Channel separation for DVD movies was excellent, and a thoroughly believable soundstage was created, no matter what type of film we happened to be watching. The bang and crash action of Kill Bill was visceral in its presentation, while movies with a more refined but no less busy soundtrack, such as the remastered Star Wars trilogy, retained impact while losing none of the intricate detail of John Williams's score.

Music was no less satisfying. Even though it's generally the speakers that determine much of the quality, detail and impact of the sound we hear, the Sherwood Newcastle gear allowed our Audio Pro reference speakers to really shine in two-channel mode, whether it was classical guitar solos, Brahms or thumping rock music.

With both music and movies it wasn't so much the quality and detail of sound the Sherwood could produce that impressed but the way it did it so effortlessly. Push the Audio Pro speakers hard, and the A-965 amplifier really proves its mettle, providing an expansive, relaxed and distortion-free soundstage, even at very high volumes. Which is, of course, the whole reason you'd opt for a separate amp and processor combination over a receiver; the extra power of the A-965 really pays off when you want things loud.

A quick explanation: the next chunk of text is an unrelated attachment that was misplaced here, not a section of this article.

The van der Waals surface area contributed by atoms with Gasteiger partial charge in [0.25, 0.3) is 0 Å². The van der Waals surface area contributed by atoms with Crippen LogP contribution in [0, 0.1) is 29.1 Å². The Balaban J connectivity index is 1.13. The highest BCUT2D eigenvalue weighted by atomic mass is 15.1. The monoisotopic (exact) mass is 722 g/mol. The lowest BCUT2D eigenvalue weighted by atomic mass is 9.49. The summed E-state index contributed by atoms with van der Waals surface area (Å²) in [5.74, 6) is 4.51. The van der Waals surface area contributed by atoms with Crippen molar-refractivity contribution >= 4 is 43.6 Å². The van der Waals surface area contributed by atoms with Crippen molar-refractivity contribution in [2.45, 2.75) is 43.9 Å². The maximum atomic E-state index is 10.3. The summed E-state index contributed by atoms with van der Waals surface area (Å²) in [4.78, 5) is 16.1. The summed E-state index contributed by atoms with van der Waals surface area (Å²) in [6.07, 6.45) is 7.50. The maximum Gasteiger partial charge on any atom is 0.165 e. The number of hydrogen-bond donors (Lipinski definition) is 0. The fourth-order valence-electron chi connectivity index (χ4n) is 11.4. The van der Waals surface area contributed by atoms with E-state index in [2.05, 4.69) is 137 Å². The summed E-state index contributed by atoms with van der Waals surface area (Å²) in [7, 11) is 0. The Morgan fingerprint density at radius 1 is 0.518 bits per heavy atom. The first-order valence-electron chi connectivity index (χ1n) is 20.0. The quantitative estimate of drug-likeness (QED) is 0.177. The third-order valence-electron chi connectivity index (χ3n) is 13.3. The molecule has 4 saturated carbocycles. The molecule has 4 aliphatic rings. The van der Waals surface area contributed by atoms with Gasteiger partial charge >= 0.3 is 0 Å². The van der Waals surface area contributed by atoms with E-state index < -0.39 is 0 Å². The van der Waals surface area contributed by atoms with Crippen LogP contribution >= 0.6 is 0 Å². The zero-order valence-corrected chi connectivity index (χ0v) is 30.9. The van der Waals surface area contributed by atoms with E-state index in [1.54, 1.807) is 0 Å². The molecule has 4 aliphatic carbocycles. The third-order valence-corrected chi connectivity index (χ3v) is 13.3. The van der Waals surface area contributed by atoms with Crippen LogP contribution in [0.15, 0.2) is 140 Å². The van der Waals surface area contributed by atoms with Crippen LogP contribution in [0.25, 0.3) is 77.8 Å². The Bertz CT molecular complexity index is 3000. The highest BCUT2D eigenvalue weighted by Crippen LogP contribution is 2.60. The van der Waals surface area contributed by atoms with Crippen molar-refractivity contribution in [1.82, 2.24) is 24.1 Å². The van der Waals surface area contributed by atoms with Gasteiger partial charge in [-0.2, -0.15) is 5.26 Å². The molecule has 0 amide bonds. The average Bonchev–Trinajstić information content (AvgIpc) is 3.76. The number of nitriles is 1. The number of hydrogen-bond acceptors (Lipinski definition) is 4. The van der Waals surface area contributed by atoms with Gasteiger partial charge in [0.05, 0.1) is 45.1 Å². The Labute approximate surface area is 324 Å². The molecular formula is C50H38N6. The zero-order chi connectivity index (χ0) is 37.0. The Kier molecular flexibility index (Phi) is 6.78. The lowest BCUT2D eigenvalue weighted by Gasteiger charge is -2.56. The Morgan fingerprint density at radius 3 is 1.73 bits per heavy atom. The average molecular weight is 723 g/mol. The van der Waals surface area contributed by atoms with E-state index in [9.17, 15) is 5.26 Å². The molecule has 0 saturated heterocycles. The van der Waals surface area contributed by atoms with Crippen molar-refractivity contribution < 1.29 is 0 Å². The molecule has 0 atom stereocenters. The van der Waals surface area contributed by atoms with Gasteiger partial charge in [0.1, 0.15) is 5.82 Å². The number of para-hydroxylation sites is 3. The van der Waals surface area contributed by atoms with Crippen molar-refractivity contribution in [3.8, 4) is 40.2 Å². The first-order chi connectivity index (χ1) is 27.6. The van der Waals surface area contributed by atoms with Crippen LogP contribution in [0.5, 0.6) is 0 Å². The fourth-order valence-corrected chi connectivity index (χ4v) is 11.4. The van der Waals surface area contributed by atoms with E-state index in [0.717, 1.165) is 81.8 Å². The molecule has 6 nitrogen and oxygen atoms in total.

There was no harsh treble or collapsing of the soundstage as is often the case with less powerful amplifiers found in cheaper receivers or--dare we say it--those receivers with rather optimistic power ratings. The Sherwood combo sounded like it could go louder than I was willing to push it. Indeed, Sherwood claims the A-965 can produce 100W through seven channels at 8 ohms. At this power, with all channels driven simultaneously, it produces just 0.02% THD (total harmonic distortion) across the frequency range of 20Hz to 20kHz. This is a continuous rating and the amp can produce sudden bursts of distortion-free audio (something like an explosion in a DVD movie) at up to 130W via a single channel at 8 ohms. This exemplary dynamic headroom puts the Sherwood Newcastle P-965/A-965 combination in excellent stead when it comes to movie watching, which can at times make almost unreasonable demands of system hardware.

If you're looking to take a step up from your current home theatre system but don't want to spend ludicrous amounts of money, you can't go past the Sherwood Newcastle P-965 processor and A-965 amplifier. They'll do you proud.